Low cost, prenatal fitness classes. What a progressive thought. The New York City Prenatal Fitness Initiative is a community model that should be replicated on a national scale. A nurse midwife, Marilinda Pascoe and Andrea Bachrach Mata, an aquatic fitness instructor founded a program that offers prenatal water exercise and yoga to low-income pregnant women in North Manhattan and the Bronx at an affordable cost. For 7 weeks, pregnant women will be able to do light aerobics, swim, dance, gentle stretching and exercise for a total cost of $60.00 in a community pool. Not only will these women have fun by releasing endorphins (substances released by the brain that make you feel happy) but they will also be reducing their risks of developing gestational diabetes, obesity and other potential complications. Three weeks ago the program sponsored a community walk and invited pregnant women to participate. Read more »
*This blog post was originally published at Dr. Linda Burke-Galloway*
When most people think of “cash-only” medical practices, plastic surgery and dermatology procedures are top of mind. But there is a small contingent of primary care physicians who offer low-cost “pay-as-you-go” services. Yearly physicals, well-child visits, screening tests, vaccinations, and chronic disease management are all part of comprehensive primary care options available. And this costs the average patient only $300 a year.
It is estimated that 75% of Americans require an average of 3.5 office visits per year to receive all the medical care they need. If the average office visit is 15-20 minutes in length, then that averages out to 1 hour of a physician’s time each year. How much should that cost? Dr. Alan Dappen (founder of Doctokr Family Medicine, a cash-only primary care practice in Vienna, Virginia) says, “$300.” But insurance premiums are often closer to $300 per month for these Americans, and that doesn’t include co-pays for provider visits.
So why aren’t people buying high deductible insurance plans, saving thousands on premiums per year, and flocking to cash-only primary care practices? Dr. Dappen says it’s a simple matter of mindset – “People have been conditioned to believe that if they pay their insurance premiums, then healthcare is ‘free.’ In reality, their employers are taking out $3600 or more per year from their paychecks for this ‘free’ care. But since employees don’t see that money, they don’t miss it as much.”
A high deductible health insurance plan (where insurance doesn’t kick in until you’ve paid at least $3000 out of pocket in a given year) costs about $110/month for the generally healthy 75% of Americans (you can check rates at eHealthInsurance.com). That’s a savings of at least $2280/year for those who switch from a regular deductible plan to a high deductible plan.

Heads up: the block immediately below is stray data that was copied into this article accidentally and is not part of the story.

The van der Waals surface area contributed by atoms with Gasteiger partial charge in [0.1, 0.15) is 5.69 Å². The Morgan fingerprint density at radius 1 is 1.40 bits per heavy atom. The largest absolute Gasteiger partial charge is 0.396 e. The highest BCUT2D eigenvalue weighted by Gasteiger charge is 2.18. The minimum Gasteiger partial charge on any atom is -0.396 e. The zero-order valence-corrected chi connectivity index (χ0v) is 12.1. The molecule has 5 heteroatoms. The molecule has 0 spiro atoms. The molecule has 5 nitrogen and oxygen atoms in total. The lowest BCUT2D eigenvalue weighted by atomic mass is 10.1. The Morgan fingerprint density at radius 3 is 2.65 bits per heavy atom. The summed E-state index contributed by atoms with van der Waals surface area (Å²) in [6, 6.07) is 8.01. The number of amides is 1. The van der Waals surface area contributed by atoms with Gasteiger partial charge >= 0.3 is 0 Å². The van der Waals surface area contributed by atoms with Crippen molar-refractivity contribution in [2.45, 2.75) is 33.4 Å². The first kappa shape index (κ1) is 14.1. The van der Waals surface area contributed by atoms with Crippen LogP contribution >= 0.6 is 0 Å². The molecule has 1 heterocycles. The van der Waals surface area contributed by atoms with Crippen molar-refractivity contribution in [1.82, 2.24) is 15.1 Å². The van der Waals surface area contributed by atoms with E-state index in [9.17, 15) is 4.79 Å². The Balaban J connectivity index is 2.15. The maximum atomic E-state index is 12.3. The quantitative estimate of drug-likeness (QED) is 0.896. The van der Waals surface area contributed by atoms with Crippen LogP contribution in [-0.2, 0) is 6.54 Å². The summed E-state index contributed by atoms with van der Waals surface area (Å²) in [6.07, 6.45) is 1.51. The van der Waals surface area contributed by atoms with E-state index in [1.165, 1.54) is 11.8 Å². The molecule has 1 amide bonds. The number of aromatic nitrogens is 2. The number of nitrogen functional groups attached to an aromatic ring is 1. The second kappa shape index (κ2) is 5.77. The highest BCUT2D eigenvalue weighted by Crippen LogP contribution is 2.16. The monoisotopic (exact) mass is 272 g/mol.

What are the odds that the average, reasonably healthy American will outspend $2280/year? I asked Alan Dappen how many of his 1500 patients spent more than $2000 on his services per year. The answer? Three.
“Most Americans who buy-in to low deductible plans pay a lot more in premiums than they’ll ever use. They’re essentially betting against the casino, and we all know who wins on those bets.”
So I asked Alan Dappen if “the casino” was making most of its money on the “healthy” 75% of its enrollees to subsidize the cost of the sick 25%.
“Sure they are. And I suppose if enough people saw the light and switched to high deductible plans with cash-only physicians, it might force change in the health insurance industry. Perhaps the government would use our taxes to help subsidize the sicker patients.
The bottom line is that at this very moment, 75% of Americans could be saving thousands of dollars per year on their healthcare costs – and have their very own cash-only primary care physician available to them 24-7 by phone, email, home visit, or office visit. The cash-only doc can afford to offer these conveniences because they are paid by the hour to do whatever the patient needs done, without forcing the relationship to conform to insurance billing codes. In fact, the physician saves a bundle on coding and billing fees – and can pass that on to the patients.”
I wondered about the outrageous costs of laboratory fees and radiology charges for people who don’t qualify for the insurance company negotiated rate. Dappen explained:
“My practice has negotiated similar rates with local labs and radiology groups. Screening tests and x-rays are very reasonable.”
I asked Dr. Dappen who uses his services.
“I see both ends of the spectrum. The high-powered executives who don’t have the time to wait in a doctor’s office and enjoy the convenience of handling things with me via phone or house call. For them, time is money, and by losing half a day or more traveling to a doctor’s office and waiting for their 15 minute slot, they might lose $5000 in billable work time. On the other end I see patients with no insurance or high deductible plans. They enjoy the same conveniences, and end up paying an average of $300/year for their healthcare. This is high quality care that they can afford.”
I guess the only thing preventing this model of healthcare from taking off is the courage of individuals to try something new. I myself have switched to a cash-only practice with a high deductible health insurance plan, and have saved myself thousands a year in the process. I love the convenience of knowing that my doctor has all my records in his EMR, I have his cell phone number, and he can renew my prescriptions with a simple email request. I can’t imagine why more people aren’t doing this.
Alan Dappen says, “They just have to wake up out of the Matrix.”
**For more in-depth coverage of the rising trend in cash-only practices, check out MedPage Today’s special report.**